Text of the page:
Always specify the full types of the arguments, i.e. const QString & instead of QString, in the interest of keeping things simple for beginners. We'll mention that you can write the latter in the documentation, but stick to a consistent, simple subset of the Qt language in examples.

Writing Example Documentation

These are the guidelines for documenting Qt examples. These guidelines are not intended to be ironclad rules, but can be seen as good advice or rules of thumb.

We wish our examples to follow a somewhat strict style of writing and composition. This is mainly because examples are easier to follow when their style is familiar to the reader (we shamelessly assume that all readers will come in touch with at least a few examples).


It is a good idea to teach only one (or a few closely related) concepts or techniques. Examples that show more often function better as demos. The documentation should focus on this and avoid commenting and showing code not relevant to what the example is teaching. In basic examples or tutorials, one might still wish to go through the entire code in detail.

The bulk of Qt examples have two main parts: an introduction and a walkthrough of the example's code. Let's look at these parts in separate sections.


Most examples start with one line that describes in as few words as possible what the example wants to teach the reader. Then a picture of the example's GUI is shown.

The rest of the introduction can describe how to use the example, e.g., by listing what the widgets in the GUI do. Then the classes of the example are listed, and one describes how they work together on a high-level, perhaps including how they fit into or use the Qt framework.

For examples that teach advanced issues, it is also common to introduce the underlying Qt architecture and refer to overviews, the API, or other documents.

Code Walkthrough

We usually follow the top-down principle when documenting examples. So when the reader encounters a new class or function, he/she already knows how it is used in the grand scheme of things, and can concentrate on the implementation details.

Documentation for classes in Qt examples are often divided in two sections: one for its definition and one for its implementation. Exceptions are small classes, classes from which we do not show code snippets, and classes with only inlined functions.

All examples should contain snippets from the example source code with accompanying comments. As with the examples themselves, code snippets work best when they show one or a few related issues or implementation details that need to be elaborated. This consequently often results in one snippet per function. But for large functions, it may be advantageous to split the function in more than one snippet.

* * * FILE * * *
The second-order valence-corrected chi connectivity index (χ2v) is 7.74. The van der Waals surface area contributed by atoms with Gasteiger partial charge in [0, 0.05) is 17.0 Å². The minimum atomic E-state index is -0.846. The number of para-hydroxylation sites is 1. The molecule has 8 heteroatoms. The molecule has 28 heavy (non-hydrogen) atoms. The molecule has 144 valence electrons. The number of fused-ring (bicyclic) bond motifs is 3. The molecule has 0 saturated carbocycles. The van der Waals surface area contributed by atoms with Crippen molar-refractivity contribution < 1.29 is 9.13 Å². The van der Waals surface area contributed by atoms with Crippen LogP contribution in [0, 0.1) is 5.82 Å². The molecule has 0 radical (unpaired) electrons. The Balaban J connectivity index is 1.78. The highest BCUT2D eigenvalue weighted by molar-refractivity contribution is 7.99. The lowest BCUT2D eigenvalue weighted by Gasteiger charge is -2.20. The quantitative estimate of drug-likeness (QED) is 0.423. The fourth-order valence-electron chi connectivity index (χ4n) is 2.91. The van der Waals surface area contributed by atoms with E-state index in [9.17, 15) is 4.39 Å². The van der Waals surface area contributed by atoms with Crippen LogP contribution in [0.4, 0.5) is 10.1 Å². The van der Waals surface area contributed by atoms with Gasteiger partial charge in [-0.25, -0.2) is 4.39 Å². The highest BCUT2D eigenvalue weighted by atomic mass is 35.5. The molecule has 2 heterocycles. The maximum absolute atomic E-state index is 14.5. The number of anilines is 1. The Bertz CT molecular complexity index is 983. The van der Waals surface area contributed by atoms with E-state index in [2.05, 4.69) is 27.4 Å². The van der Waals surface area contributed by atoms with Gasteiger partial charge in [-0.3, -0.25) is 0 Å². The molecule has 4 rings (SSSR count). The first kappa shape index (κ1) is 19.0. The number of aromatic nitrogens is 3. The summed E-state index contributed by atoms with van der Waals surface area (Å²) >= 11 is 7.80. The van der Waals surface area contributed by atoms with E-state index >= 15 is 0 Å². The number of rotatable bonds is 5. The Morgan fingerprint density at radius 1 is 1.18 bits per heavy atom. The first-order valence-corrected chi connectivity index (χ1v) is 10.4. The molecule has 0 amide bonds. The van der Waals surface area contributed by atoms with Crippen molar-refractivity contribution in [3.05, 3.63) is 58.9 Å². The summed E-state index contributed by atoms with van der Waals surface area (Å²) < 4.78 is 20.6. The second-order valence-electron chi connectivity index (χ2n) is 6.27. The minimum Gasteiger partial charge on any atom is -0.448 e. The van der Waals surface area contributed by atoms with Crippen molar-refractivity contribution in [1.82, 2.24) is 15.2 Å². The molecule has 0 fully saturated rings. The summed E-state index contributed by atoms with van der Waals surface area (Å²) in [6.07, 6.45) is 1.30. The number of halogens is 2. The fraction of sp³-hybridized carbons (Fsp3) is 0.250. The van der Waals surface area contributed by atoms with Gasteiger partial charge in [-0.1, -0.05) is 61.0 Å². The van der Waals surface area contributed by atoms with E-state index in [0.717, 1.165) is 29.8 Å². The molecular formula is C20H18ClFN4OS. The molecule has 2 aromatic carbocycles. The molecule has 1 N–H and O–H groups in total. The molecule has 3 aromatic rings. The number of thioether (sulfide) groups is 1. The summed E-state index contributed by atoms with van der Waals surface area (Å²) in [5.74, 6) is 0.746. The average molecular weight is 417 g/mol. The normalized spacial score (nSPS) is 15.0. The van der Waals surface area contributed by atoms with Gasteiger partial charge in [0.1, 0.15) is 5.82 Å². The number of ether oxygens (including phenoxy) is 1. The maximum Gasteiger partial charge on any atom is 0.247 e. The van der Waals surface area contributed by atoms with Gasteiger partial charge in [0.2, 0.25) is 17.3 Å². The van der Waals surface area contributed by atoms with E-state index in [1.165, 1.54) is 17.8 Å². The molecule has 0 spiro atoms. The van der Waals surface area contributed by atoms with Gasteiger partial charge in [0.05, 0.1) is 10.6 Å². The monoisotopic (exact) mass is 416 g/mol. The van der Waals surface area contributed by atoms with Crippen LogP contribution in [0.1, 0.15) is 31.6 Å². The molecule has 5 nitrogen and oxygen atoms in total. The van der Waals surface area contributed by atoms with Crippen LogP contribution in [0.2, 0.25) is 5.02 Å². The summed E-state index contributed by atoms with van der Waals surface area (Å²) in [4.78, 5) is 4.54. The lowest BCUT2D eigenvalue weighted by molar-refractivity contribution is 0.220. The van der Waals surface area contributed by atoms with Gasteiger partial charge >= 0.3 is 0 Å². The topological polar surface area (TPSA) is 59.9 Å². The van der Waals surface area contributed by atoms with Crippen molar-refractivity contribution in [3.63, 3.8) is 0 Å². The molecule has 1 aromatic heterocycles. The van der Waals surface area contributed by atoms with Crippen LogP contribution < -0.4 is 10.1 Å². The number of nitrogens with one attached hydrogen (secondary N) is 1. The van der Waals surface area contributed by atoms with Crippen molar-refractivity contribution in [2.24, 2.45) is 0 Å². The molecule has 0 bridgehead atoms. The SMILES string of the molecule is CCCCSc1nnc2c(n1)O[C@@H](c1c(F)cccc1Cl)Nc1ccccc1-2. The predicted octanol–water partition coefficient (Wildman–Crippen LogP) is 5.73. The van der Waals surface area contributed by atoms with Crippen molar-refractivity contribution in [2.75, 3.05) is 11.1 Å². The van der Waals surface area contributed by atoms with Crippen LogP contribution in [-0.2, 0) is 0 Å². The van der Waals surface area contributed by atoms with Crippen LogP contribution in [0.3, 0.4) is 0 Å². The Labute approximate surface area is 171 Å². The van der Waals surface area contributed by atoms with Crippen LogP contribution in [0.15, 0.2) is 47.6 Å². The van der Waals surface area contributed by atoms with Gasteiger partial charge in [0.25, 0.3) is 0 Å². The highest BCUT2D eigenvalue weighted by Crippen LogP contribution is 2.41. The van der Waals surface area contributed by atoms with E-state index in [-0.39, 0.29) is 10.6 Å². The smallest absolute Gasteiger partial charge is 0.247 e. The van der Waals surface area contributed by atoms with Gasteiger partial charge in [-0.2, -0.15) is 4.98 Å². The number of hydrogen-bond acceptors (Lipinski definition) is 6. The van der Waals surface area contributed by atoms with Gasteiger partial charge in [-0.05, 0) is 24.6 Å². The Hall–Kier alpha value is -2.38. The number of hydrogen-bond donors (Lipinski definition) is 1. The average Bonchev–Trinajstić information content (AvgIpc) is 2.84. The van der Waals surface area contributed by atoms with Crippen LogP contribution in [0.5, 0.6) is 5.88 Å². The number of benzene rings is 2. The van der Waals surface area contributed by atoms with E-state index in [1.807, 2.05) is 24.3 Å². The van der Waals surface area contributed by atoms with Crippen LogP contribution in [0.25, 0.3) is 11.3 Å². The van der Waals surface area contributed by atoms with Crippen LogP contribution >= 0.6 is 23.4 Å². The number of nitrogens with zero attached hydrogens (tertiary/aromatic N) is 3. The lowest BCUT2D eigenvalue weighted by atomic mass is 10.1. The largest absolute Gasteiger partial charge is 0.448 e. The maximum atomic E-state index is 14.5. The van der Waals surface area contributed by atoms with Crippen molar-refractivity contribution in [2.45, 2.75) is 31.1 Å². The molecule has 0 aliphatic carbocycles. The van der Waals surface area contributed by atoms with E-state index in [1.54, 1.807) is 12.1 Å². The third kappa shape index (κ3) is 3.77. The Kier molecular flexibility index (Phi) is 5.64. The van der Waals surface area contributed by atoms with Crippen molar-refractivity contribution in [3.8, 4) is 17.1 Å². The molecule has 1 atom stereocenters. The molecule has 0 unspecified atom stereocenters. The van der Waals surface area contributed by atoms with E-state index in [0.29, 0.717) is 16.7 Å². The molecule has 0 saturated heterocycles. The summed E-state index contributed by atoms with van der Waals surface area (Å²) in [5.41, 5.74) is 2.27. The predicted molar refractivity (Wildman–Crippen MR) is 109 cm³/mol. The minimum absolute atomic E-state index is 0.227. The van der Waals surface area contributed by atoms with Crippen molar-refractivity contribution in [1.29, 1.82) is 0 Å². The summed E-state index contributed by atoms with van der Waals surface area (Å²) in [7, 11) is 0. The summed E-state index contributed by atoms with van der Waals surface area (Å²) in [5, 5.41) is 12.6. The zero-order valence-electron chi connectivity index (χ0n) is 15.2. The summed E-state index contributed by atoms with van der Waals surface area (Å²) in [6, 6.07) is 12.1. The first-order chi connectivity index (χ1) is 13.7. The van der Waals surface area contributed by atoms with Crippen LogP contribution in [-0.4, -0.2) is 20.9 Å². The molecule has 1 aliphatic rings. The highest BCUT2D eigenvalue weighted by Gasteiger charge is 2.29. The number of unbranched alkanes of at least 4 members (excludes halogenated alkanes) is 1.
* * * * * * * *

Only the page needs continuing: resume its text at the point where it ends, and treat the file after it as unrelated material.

Writing Style

What is considered good writing style is inherently subjective. There is still some good advice that it normally pays to follow. Let's look at a few issues when Qt example documentation is concerned.

Try not to simply state what the code does line for line (the reader can easily figure that out by looking at the code and refer to the API documentation if he/she needs to). Focus on how things work behind the scenes and on issues that it is not easy to read from the code. On the other hand, we do not leave snippets uncommented; if you have nothing to say about a particular snippet, it is better to state what the code does line for line than leaving the space between two snippets empty. When implementing an advanced example, you can generally assume that the reader is familiar with basic Qt programming and concepts. So there is no need to explain everything in detail; again, focus on what the example tries to teach. For instance, an example that shows how to paint items in an item view does not need to explain what an item view is. There are no absolute rules to follow when deciding what needs explaining and what does not.

Don't use terms not already introduced or not considered knowledge the reader should have. Nothing is more frustrating than reading documentation when you constantly run into terms that are not explained to you. If you follow the top-down approach mentioned earlier, it is less likely that you fall into this trap.

For general tips about composition and writing style, I trust in 'The Elements of Style' by Strunk and White. An early edition is found online: http://www.bartleby.com/141/.


Some Qt examples include a section that wraps up the example by describing possibilities for extending the example (i.e., all the stuff you wished to implement, but could not because you follow the principle that examples should teach only a few concepts or techniques). Other examples do not have a summary at all, and silently stop after the code walkthrough of the last class.